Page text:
What to use for the face? When I had the equipment for it, I would use .080" welded to the angle aluminum back frame. I would punch 3/8" holes in the angle on 8 or 10-inch centers and put a small plug weld in each hole on the backside all around the perimeter. Yes, a lot of welds but it goes very quickly once you learn not to burn holes through the .080". I welded the corners as well. Install with a two-man bucket or a crane.

    Or, for a lighter, less expensive version, easier to install, but that will still look flat and last a long time—
    Face the angle frame with .063" instead of 080", attaching with pop rivets instead of plug welds. Again, an easy install with two ladders and a helper (not a child).
    If you don't want to deadlift the sign as you climb the ladders, hang two "Rope-Ratchets" from upper rungs on each ladder, assuming your extension ladders are not lightweights and are long enough. Then, using the ratchets, pull the sign up from pick points attached on top of the frame near each end.

    In my opinion, a back frame always makes a sign look better than just screwing thin panels to a wall, and it prevents waving and puckering.

    Rope-Ratchets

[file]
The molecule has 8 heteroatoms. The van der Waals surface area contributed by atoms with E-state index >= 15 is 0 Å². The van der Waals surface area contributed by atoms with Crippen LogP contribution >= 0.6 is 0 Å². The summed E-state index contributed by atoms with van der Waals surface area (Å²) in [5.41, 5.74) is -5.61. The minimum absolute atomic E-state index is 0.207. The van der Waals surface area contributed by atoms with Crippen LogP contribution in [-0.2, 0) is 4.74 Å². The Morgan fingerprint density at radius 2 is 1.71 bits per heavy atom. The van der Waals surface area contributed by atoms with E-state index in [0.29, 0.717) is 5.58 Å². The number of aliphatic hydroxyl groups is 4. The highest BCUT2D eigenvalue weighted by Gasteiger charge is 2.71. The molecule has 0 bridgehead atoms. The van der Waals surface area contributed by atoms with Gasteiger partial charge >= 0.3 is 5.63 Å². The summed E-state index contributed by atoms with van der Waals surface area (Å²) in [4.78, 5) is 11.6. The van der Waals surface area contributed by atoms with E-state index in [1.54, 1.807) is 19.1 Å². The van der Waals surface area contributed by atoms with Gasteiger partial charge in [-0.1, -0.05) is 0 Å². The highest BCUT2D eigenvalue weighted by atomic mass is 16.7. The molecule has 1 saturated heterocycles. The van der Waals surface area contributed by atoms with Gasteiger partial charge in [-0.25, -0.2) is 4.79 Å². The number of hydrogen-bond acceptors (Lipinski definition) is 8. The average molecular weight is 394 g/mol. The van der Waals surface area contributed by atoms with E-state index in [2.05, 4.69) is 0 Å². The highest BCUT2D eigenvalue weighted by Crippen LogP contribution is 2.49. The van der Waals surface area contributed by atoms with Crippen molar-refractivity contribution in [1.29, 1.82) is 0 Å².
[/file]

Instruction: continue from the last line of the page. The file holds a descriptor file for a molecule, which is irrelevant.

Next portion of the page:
I bought Rope-Ratchets when they first came out many, many years ago, sold as tie-downs. The heavier version Rope-Ratchet came with a length of 3/8" braided (not hollow) rope, which I replaced with long lengths of the same type rope and then used the ratchets for lifting. When I lettered wall jobs off of a pick-and-ladder setup, before I got a bucket truck, I could use the ratchets to raise my aluminum walk pick to near the top of two extended 32-foot ladders by myself. I would do this by hooking the ratchets to rungs near the top and then alternately pulling on each rope, raising each end of the pick 3 or 4 feet at a time till I got it up where I wanted it, then climb the ladders while the pick dangled and install the ladder jacks under it. After this I could release the tension of both ratchets and let the pick rest on the jacks. I never had the rope slip in the ratchets unless the rope was wet.